For times when you need to withdraw from an ATM that isn’t in your bank’s network, calculate how much cash you plan to spend. Then make sure your withdrawal is large enough to avoid a second trip to the ATM.
ATM fees are the same whether you withdraw $20 or $200, and you may be able to avoid additional fees for taking out more cash in the near future.
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Holding too many bank accounts
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It may seem easy to keep funds separate by having them in different accounts. “Customers might have accounts for purposes such as household, college, child care, taxes, vacation or medical,” McCoy says.
However, juggling too many accounts can get expensive. If you have several accounts and carry a low balance in each of them, you could face a monthly fee for every account, says Black.
To avoid extra fees, consider consolidating accounts that you may have for household, college and child care expenses in one account to meet the minimum balance requirement. Then, use a simple spreadsheet to keep track of the money in your other accounts.
Also look into combining similar accounts. For instance, if you have a traditional individual retirement account at your bank and an IRA with an investment firm, you may be paying an annual fee for each account, Black says. By consolidating the IRAs, you’ll be able to reduce fees.
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Skipping reading through bank notices
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If you regularly delete or throw away notices from your bank without looking at them, you could miss important information. “Financial institutions are required to disclose updates to their fees,” says Blake Lyons, vice president of marketing and business development at Randolph-Brooks Federal Credit Union based in Live Oak, Texas.
When it comes to staying on top of adjustments made to your bank accounts, the more tools you can use, the better, Lyons says. Check the bank’s website regularly and consider signing up for electronic alerts to stay updated on new bank fees.
Once you’re aware of an upcoming change, you can take measures to avoid the fee. For example, you learn of an increase in foreign transaction fees at your bank. The next time you travel abroad, you might consider paying in cash or using a credit card that charges lower fees.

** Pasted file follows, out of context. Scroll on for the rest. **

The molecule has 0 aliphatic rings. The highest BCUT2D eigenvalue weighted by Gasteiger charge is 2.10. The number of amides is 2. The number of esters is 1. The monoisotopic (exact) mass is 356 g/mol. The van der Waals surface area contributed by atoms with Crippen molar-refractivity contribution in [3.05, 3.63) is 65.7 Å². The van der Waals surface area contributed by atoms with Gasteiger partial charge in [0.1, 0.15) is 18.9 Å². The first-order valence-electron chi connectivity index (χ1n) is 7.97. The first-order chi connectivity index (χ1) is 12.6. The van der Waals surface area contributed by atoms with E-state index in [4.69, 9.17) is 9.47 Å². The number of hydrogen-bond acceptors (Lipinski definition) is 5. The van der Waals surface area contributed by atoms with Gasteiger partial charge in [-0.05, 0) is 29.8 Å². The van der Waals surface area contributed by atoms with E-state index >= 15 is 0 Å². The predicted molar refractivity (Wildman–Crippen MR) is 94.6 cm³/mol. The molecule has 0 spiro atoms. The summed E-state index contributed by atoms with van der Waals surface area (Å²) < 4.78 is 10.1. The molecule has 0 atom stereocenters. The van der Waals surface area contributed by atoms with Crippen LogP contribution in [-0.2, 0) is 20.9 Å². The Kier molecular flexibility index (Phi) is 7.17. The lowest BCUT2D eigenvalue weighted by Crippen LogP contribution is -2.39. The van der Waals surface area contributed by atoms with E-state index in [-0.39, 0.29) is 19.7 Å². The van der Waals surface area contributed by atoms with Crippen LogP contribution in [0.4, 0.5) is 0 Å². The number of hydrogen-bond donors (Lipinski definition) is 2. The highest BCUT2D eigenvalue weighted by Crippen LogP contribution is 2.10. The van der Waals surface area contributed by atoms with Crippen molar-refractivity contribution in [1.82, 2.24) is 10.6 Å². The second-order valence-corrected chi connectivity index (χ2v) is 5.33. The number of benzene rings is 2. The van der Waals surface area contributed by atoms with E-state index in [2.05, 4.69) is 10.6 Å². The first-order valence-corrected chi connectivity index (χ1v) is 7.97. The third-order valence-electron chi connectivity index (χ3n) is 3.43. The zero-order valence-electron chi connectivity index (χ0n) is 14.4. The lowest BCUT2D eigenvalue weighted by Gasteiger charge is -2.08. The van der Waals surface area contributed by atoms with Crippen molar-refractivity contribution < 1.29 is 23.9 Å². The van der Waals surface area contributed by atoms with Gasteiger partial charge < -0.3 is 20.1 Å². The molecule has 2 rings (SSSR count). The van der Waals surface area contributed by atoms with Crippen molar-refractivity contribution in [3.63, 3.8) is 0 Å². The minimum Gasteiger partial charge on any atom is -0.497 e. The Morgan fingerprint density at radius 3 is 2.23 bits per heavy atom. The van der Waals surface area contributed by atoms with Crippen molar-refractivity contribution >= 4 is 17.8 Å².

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Forgetting to alert your bank of a move
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If you move to a different home and don’t tell your bank, you could pay for it. If the financial institution sends you mail that is returned, it will usually have to take measures to process and secure the items. “Most banks charge a returned mail fee due to the increased work,” McCoy says.
These fees can add up quickly. Banks that charge for mail sent back to them generally issue a fee every time they process returned mail, McCoy says. If you move and your bank doesn’t know about the address change for several months, you could get stuck with a slew of returned mail fees.
To keep expenses down, make a list of organizations to notify when you change addresses. Include your bank on the list, and make it one of the first places you contact to update your residence information when you move.
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Sticking with the wrong bank
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You might be comfortable with a bank, especially if you’ve been there a number of years. However, it may be time to make a switch “if you’re paying for something you can get for free somewhere else,” says Tyler Gray, founder and principal adviser at SageOak Financial LLC in Tulsa, Okla.
Perhaps you’ve had a checking account at a bank close to your home for the past decade. When you opened the account, there was no monthly fee. However, in the past year the bank added a regular fee for the same type of account.
If the new charge is $8 per month, you’ll have to pay almost $100 each year to keep the account. To cut the expense, look into another option such as a credit union or online bank that charges fewer fees.